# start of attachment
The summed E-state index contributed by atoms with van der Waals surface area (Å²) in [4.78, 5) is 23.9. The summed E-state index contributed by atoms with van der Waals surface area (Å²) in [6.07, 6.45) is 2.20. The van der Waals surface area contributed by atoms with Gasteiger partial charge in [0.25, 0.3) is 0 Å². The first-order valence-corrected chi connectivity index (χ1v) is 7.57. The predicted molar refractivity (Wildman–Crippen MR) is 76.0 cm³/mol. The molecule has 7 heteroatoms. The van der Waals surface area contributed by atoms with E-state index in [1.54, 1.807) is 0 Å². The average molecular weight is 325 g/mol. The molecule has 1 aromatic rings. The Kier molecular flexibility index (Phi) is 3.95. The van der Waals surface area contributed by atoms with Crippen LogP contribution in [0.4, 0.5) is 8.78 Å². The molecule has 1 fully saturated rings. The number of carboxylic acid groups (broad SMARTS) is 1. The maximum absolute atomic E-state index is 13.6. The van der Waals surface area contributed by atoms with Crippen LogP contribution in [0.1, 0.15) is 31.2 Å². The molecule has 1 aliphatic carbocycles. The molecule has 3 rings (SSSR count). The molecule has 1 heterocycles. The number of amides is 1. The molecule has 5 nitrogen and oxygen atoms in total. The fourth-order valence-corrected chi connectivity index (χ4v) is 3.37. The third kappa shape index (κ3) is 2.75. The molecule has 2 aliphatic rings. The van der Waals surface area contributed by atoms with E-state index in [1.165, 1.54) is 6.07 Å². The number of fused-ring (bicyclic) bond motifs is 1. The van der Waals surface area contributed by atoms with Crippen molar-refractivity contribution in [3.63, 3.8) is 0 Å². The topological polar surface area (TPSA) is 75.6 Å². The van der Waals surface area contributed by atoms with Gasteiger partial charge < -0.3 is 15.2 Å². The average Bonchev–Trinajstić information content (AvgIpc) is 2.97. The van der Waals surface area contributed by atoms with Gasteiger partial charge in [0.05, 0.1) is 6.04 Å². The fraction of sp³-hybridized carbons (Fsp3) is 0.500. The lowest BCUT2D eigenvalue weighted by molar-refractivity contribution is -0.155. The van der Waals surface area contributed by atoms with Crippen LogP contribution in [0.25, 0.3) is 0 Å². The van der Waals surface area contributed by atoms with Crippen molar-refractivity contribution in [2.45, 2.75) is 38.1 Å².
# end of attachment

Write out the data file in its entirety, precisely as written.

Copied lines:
The summed E-state index contributed by atoms with van der Waals surface area (Å²) in [4.78, 5) is 23.9. The summed E-state index contributed by atoms with van der Waals surface area (Å²) in [6.07, 6.45) is 2.20. The van der Waals surface area contributed by atoms with Gasteiger partial charge in [0.25, 0.3) is 0 Å². The first-order valence-corrected chi connectivity index (χ1v) is 7.57. The predicted molar refractivity (Wildman–Crippen MR) is 76.0 cm³/mol. The molecule has 7 heteroatoms. The van der Waals surface area contributed by atoms with E-state index in [1.54, 1.807) is 0 Å². The average molecular weight is 325 g/mol. The molecule has 1 aromatic rings. The Kier molecular flexibility index (Phi) is 3.95. The van der Waals surface area contributed by atoms with Crippen LogP contribution in [0.4, 0.5) is 8.78 Å². The molecule has 1 fully saturated rings. The number of carboxylic acid groups (broad SMARTS) is 1. The maximum absolute atomic E-state index is 13.6. The van der Waals surface area contributed by atoms with Crippen LogP contribution in [0.1, 0.15) is 31.2 Å². The molecule has 1 aliphatic carbocycles. The molecule has 3 rings (SSSR count). The molecule has 1 heterocycles. The number of amides is 1. The molecule has 5 nitrogen and oxygen atoms in total. The fourth-order valence-corrected chi connectivity index (χ4v) is 3.37. The third kappa shape index (κ3) is 2.75. The molecule has 2 aliphatic rings. The van der Waals surface area contributed by atoms with E-state index in [1.165, 1.54) is 6.07 Å². The number of fused-ring (bicyclic) bond motifs is 1. The van der Waals surface area contributed by atoms with Crippen molar-refractivity contribution in [3.63, 3.8) is 0 Å². The topological polar surface area (TPSA) is 75.6 Å². The van der Waals surface area contributed by atoms with Gasteiger partial charge < -0.3 is 15.2 Å². The average Bonchev–Trinajstić information content (AvgIpc) is 2.97. The van der Waals surface area contributed by atoms with Gasteiger partial charge in [0.05, 0.1) is 6.04 Å². The fraction of sp³-hybridized carbons (Fsp3) is 0.500. The lowest BCUT2D eigenvalue weighted by molar-refractivity contribution is -0.155. The van der Waals surface area contributed by atoms with Crippen LogP contribution in [0.25, 0.3) is 0 Å². The van der Waals surface area contributed by atoms with Crippen molar-refractivity contribution in [2.45, 2.75) is 38.1 Å².